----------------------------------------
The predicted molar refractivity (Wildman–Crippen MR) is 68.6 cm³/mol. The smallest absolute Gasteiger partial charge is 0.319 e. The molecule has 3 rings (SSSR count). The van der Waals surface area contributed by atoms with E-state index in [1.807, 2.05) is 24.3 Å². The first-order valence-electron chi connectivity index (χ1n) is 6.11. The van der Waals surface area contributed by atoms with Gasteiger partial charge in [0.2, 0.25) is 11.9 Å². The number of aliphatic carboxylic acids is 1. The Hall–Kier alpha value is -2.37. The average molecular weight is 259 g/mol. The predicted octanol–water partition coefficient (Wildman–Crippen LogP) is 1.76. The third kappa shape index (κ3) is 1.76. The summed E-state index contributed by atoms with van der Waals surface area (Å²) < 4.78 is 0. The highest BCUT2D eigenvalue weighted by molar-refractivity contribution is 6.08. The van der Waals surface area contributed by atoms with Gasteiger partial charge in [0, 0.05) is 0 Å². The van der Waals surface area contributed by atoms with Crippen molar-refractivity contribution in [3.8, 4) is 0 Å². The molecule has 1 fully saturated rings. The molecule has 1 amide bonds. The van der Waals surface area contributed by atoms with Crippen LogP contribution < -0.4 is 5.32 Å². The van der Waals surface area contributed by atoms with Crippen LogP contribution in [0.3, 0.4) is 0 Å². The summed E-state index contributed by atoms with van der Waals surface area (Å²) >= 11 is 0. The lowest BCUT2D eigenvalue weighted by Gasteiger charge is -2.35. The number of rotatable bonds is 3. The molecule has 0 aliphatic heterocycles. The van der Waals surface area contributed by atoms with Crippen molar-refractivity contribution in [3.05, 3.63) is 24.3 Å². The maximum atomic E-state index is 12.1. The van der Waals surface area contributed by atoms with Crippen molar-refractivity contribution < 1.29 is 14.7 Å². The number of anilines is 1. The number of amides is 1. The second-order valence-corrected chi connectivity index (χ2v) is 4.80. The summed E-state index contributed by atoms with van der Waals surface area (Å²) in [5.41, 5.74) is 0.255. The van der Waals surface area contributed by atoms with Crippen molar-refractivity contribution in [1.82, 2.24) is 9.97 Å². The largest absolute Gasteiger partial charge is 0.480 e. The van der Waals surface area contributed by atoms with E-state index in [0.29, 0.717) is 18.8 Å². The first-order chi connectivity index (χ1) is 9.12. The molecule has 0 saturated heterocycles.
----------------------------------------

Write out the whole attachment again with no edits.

The predicted molar refractivity (Wildman–Crippen MR) is 68.6 cm³/mol. The smallest absolute Gasteiger partial charge is 0.319 e. The molecule has 3 rings (SSSR count). The van der Waals surface area contributed by atoms with E-state index in [1.807, 2.05) is 24.3 Å². The first-order valence-electron chi connectivity index (χ1n) is 6.11. The van der Waals surface area contributed by atoms with Gasteiger partial charge in [0.2, 0.25) is 11.9 Å². The number of aliphatic carboxylic acids is 1. The Hall–Kier alpha value is -2.37. The average molecular weight is 259 g/mol. The predicted octanol–water partition coefficient (Wildman–Crippen LogP) is 1.76. The third kappa shape index (κ3) is 1.76. The summed E-state index contributed by atoms with van der Waals surface area (Å²) < 4.78 is 0. The highest BCUT2D eigenvalue weighted by molar-refractivity contribution is 6.08. The van der Waals surface area contributed by atoms with Gasteiger partial charge in [0, 0.05) is 0 Å². The van der Waals surface area contributed by atoms with Crippen molar-refractivity contribution in [3.8, 4) is 0 Å². The molecule has 1 fully saturated rings. The molecule has 1 amide bonds. The van der Waals surface area contributed by atoms with Crippen LogP contribution < -0.4 is 5.32 Å². The van der Waals surface area contributed by atoms with Crippen LogP contribution in [0.3, 0.4) is 0 Å². The summed E-state index contributed by atoms with van der Waals surface area (Å²) >= 11 is 0. The lowest BCUT2D eigenvalue weighted by Gasteiger charge is -2.35. The number of rotatable bonds is 3. The molecule has 0 aliphatic heterocycles. The van der Waals surface area contributed by atoms with Crippen molar-refractivity contribution in [3.05, 3.63) is 24.3 Å². The maximum atomic E-state index is 12.1. The van der Waals surface area contributed by atoms with Crippen molar-refractivity contribution < 1.29 is 14.7 Å². The number of anilines is 1. The number of amides is 1. The second-order valence-corrected chi connectivity index (χ2v) is 4.80. The summed E-state index contributed by atoms with van der Waals surface area (Å²) in [5.41, 5.74) is 0.255. The van der Waals surface area contributed by atoms with Crippen molar-refractivity contribution in [1.82, 2.24) is 9.97 Å². The largest absolute Gasteiger partial charge is 0.480 e. The van der Waals surface area contributed by atoms with E-state index in [0.29, 0.717) is 18.8 Å². The first-order chi connectivity index (χ1) is 9.12. The molecule has 0 saturated heterocycles.